Soil depth for onions in containers?

anney(Georgia 8)February 26, 2009

I posted this on the Vegetable forum and got one answer but thought people in this forum might have more experience in container growing than those of us who grub around in garden soil.

Here's the post:

Since I have heavy red clay, I've been planning to grow onions to full maturity in ProMix in some large bins so they have nice loose soil to expand in. I am however clueless about how deep the growing medium ought to be.

I haven't been able to find anything about a recommended depth of soil for onions other than at the link below. And it doesn't actually recommend a soil depth. It just notes that in the varieties of onions they observed, the roots reach as deep as 39 inches! Whether it's relevant or not, it appears that onion roots for the most part spread laterally rather than vertically, so I'm wondering how important vertical space is for them. No way can I grow onions in ProMix that's 39 inches deep since my bins aren't that deep!

If you've grown onions to maturity in containers, what depth soil have you provided for them -- and did they grow well?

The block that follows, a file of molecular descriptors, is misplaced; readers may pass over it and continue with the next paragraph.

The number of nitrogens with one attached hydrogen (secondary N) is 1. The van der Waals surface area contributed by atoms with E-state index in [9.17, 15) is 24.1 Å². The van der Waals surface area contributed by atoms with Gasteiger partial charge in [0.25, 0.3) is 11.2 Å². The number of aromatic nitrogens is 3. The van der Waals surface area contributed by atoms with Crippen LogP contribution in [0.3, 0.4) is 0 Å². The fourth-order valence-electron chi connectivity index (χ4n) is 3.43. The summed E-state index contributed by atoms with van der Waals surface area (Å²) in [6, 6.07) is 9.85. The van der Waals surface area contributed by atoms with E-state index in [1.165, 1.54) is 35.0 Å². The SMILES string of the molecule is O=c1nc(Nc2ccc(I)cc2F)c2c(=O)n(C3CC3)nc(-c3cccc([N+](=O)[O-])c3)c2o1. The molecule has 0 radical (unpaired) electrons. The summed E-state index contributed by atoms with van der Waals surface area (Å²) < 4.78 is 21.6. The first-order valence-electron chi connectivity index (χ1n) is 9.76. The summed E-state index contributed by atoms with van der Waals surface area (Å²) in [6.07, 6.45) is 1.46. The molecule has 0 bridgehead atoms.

Someone commented that most root crops require 6-8 inches of soil for their root systems. I thought that might be fine for a raised bed but didn't sound like enough growing medium for onions in a container. If it is, that's great, but I wanted to check it out.

Here is a link that might be useful: Onion Roots

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I haven't grown onions in containers, but I can't imagine 6-8" wouldn't be enough. Some "root" crops will want more depth such as carrots and potatos, but other things like radish, onion and garlic should do fine with 6-8".